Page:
There's a strong thread of homophobia running through Kubrick's work that implicitly condemns homosexuality as deviant behaviour. From the prisoners making kissy faces at Alex in A Clockwork Orange to the spectral blowjob in The Shining to Alan Cumming's giggly hotel clerk in Eyes Wide Shut, Kubrick's audience is often invited to sneer with disgust at the gays. The homosexual represents Man emasculated by surrounding matriarchal forces. On the hierarchy of Kubrick sexuality, he nonetheless ranks above women in that he asserts his independence from the matriarchy. It's a superficial distinction, to be sure, but in the cases of The Shining and Eyes Wide Shut, a superficial distinction is the only kind we can make. Nevertheless, the homosexual remains a far cry from the hyper-individualist superman the Kubrick protagonist aspires towards. The homosexual internalizes femininity instead of rising above it. Important to note, the superman is not actually macho but androgynous (and Alex DeLarge is our only real specimen). He is simultaneously civilized (feminine) and morally independent (masculine), with neither trait coming at the expense of the other. A complete rejection of feminine values in favour of masculine ones leaves us with the ape-like Jack Torrance, and this is an evolutionary regression.
Not unlike Dr. Bill Hartford in Eyes Wide Shut, Barry is emasculated by the surrounding matriarchal society. That spark inside him that could have advanced him to the superhuman stage is snuffed out. As with Dr. Bill, his emasculation is conveyed through a number of hints about his latent homosexuality. In addition to his naivety during his cousin's seduction, Barry steals the uniform and identity of a bathing soldier who's busy bickering with his male lover. More significant is his rivalry with Lord Bullingdon, who is definitely very light in the loafers. Lord Bullingdon is overly attached to his mother, bringing to mind the Freudian explanation of male homosexuality as a failure to resolve the Oedipal complex. As Mark Crispin Miller notes in his brilliant essay "Kubrick's Anti-Reading of the Luck of Barry Lyndon", a shot in which Lady Lyndon wears a cap akin to a bonnet Barry's mother has suggests that Barry views her in similarly maternal terms, making Barry and Lord Bullingdon true adversaries. By duelling him at the end of the film, Barry is finally explicitly equated with the prissy Bullingdon.
I'm resolved to see Kubrick as a filmmaker for adolescent boys, and the values of his movies are attuned to that mindset. It's appropriate, then, that he brings an adolescent-boy sensibility to the costume epic--without a doubt the frilliest, most "faggy," most boring of genres. Barry Lyndon will undoubtedly continue to alienate many Kubrick fans while gaining him new ones, but it is not, in the end, a departure for the director. You might even call it a costume epic for people who despise costume epics and all that they represent.
THE BLU-RAY DISC
by Bill Chambers Warner brings Barry Lyndon to Blu-ray in a gorgeous 1.78:1, 1080p transfer approved by Leon Vitali. (Ignore Warner's boilerplate cover claim of 1.85:1.) It's a notorious misnomer that the film was shot entirely in natural light--in fact, almost every daylight interior uses artificial light, either exclusively or to mold natural light to evoke the work of 18th-century masters such as William Hogarth. On the other hand, nighttime interiors were actually lit by candles alone (though some reflector boards assisted in bouncing the light appropriately), a feat that was accomplished by custom-fitting a lens developed for NASA satellite photography onto a Mitchell BNC camera. Kubrick ultimately attached a projection lens adaptor to further shorten the focal length (he loved his wide angles, as evidenced by the barrel distortions that frequently crop up in his work), and the lush HD image on this disc rewards the effort, even as minor focusing issues--an artifact of the lens's limited depth of field--come to the fore.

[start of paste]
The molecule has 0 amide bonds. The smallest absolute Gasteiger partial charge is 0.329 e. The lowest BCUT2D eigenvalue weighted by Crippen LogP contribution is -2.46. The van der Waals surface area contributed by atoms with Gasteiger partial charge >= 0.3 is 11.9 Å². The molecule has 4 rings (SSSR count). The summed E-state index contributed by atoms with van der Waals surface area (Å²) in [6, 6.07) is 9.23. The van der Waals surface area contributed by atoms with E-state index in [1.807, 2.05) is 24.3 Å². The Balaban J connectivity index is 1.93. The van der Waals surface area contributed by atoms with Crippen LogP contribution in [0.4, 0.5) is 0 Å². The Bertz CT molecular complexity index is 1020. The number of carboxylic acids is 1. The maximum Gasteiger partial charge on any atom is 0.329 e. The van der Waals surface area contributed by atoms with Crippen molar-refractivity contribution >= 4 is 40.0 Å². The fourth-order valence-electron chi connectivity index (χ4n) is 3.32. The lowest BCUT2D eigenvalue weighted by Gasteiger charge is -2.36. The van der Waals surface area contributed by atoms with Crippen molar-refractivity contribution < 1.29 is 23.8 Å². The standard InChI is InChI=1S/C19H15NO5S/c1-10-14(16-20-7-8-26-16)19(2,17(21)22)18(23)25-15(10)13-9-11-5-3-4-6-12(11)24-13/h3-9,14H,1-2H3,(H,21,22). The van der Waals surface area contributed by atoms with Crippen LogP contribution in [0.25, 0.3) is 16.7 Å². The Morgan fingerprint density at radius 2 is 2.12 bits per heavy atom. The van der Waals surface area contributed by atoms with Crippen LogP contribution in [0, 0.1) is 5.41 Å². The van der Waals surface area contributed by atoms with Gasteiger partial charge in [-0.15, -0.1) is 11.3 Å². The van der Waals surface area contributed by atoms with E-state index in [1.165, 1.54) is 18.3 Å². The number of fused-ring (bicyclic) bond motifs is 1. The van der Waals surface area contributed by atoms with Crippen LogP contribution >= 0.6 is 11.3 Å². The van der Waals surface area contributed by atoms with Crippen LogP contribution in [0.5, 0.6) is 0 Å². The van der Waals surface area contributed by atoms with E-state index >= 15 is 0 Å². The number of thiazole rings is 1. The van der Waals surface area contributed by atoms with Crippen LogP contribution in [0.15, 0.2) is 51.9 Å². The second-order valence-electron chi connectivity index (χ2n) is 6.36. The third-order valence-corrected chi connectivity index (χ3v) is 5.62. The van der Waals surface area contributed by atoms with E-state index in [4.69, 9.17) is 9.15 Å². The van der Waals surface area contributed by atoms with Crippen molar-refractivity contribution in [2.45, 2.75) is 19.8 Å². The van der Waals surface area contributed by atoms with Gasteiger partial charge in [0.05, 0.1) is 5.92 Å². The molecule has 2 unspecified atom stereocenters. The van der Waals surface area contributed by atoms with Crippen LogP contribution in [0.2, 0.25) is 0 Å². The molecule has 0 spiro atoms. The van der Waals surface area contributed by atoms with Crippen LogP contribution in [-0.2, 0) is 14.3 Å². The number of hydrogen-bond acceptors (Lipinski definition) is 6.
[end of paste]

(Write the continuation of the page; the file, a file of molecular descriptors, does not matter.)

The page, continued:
Leaps and bounds better than the electronic-looking fullscreen DVD, the visual presentation also fulfills the promise of the non-anamorphic widescreen 2001 remaster with rich textures (close-ups of coarse paper are invariably tactile), supple contrast (though deep black is elusive, probably because Kubrick "pushed" the whole film a stop), and dynamic colour range. It's at once filmic and painterly, as it should be; know that this is the first time I noticed the chipped-ink appearance of the white-on-black intertitles, which DVD homogenized. The attendant 5.1 DTS-HD MA track gives anachronistic soundtrack selections such as Schubert's Trio--Kubrick skipped ahead a few decades in compiling the score because, he told interviewer Michael Ciment, "there are no tragic love-themes in 18th century music"--a broader spread but for the most part maintains a healthy respect for the picture's mono origins, sounding flashy only during the siege in which Barry saves Captain Potzdorf's life. Both the narration and dialogue boast renewed resonance. There are no extras save the film's arresting theatrical trailer, in 16x9-enhanced standard-definition. Note that Barry Lyndon can only be purchased individually on Blu-ray through Amazon, although it's also available as part of the new box set "Stanley Kubrick: Limited Edition Collection." We'll be covering that in full soon. Originally published: May 30, 2011.